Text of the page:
Wilkening requests retirement benefits for elected officials

Nobles County commissioners hear request during Thursday morning work session.

090118.N.DG_.WILKENING mug.jpg

WORTHINGTON — Nobles County Sheriff Kent Wilkening came before commissioners during a Thursday morning work session to ask them to consider a policy that would provide continued benefits to elected officials after they retire.

Wilkening said he’s checked with other Minnesota counties, and some offer a continuation of benefits while others do not.

Wilkening said county employees get to accumulate paid time off, bank the hours and have it paid out as cash or rolled over when they retire. Elected officials — which includes the sheriff, county attorney, auditor-treasurer and recorder — do not accumulate paid time off.

“Electeds do not get vacation or sick time,” Wilkening said. “If you look at the law, (electeds) only have to show up once per quarter, but if you want to get re-elected, you have to show up to work.”

Seeing the issue as one that could impact a candidate’s election, Wilkening said he was bringing it forth now, when none of the elected positions are up for election in 2021.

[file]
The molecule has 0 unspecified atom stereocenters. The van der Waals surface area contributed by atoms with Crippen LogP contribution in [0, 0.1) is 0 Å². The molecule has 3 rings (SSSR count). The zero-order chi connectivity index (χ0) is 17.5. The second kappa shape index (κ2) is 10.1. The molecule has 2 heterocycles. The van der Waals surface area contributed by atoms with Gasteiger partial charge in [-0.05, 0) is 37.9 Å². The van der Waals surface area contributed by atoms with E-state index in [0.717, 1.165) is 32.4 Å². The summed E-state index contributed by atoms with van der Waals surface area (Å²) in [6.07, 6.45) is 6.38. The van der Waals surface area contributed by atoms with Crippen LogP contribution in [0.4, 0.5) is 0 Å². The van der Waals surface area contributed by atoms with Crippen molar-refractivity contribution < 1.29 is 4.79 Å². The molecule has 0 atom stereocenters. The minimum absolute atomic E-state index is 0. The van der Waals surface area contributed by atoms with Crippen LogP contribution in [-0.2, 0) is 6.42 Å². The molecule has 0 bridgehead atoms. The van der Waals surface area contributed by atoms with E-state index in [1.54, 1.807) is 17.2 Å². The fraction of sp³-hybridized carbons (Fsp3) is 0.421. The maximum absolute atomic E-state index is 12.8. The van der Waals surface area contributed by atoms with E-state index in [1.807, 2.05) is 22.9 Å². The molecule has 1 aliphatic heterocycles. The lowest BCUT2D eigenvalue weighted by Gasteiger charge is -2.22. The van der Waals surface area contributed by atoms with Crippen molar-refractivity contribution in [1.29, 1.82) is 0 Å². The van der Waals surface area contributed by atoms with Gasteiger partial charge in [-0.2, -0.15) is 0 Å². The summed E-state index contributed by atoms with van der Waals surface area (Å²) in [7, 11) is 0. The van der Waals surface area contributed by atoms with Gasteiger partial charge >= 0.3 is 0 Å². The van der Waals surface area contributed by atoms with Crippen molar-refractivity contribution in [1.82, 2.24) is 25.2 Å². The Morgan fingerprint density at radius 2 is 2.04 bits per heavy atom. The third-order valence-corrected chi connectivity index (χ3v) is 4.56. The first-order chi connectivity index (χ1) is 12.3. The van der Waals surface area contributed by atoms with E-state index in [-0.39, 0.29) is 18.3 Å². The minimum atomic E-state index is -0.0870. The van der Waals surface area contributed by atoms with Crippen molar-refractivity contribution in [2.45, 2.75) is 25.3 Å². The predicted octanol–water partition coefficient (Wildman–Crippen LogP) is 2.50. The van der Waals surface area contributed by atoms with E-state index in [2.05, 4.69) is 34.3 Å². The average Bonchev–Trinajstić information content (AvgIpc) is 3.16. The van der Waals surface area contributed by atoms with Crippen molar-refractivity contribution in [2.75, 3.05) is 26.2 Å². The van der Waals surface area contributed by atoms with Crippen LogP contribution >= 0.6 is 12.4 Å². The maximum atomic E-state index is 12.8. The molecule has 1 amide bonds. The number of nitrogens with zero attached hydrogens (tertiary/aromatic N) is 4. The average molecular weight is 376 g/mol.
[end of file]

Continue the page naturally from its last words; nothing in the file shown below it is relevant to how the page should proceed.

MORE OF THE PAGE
“I’d like to have a continuation of benefits for so many years,” Wilkening told commissioners. Just how many years would be something for commissioners to decide. Wilkening said one county provided two years of benefits for every term the person was in office, with a cap of approximately 12 years, while a couple of other counties offered the benefits for life.

“A lot of them do one year for every term,” he added.

Wilkening, who has served as Nobles County Sheriff for 22 years, said he’d like commissioners to consider offering the benefits to elected officials who have served a minimum of three terms (12 years).

“Even when I’m on vacation, I’m still working,” he said. “I put in a lot of extra hours that people don’t even notice.”

Nobles County has some retired employees who have remained on the county’s insurance plan, and Human Resources Director Sue Luing said those individuals pay the premium for their health insurance.

Commissioner Bob Demuth noted that several commissioners would be better off with Medicare than staying on the county’s insurance plan.

“Right now, the county pays about $35,000 a year for my benefits,” shared Wilkening. When he retires and the county sets the salary for the new sheriff, Wilkening estimated the new salary would be about $40,000 a year less, resulting in a cost savings to the county.

Wilkening said if the county extended benefits to elected officials upon retirement, it might give people more incentive to stay working for the county longer.


Since the request was made during a work session, commissioners could not act on it. It isn't yet known if the request will advance to a county board meeting for further consideration.

Julie Buntjer became editor of The Globe in July 2021, after working as a beat reporter at the Worthington newspaper since December 2003. She has a bachelor's degree in agriculture journalism from South Dakota State University.
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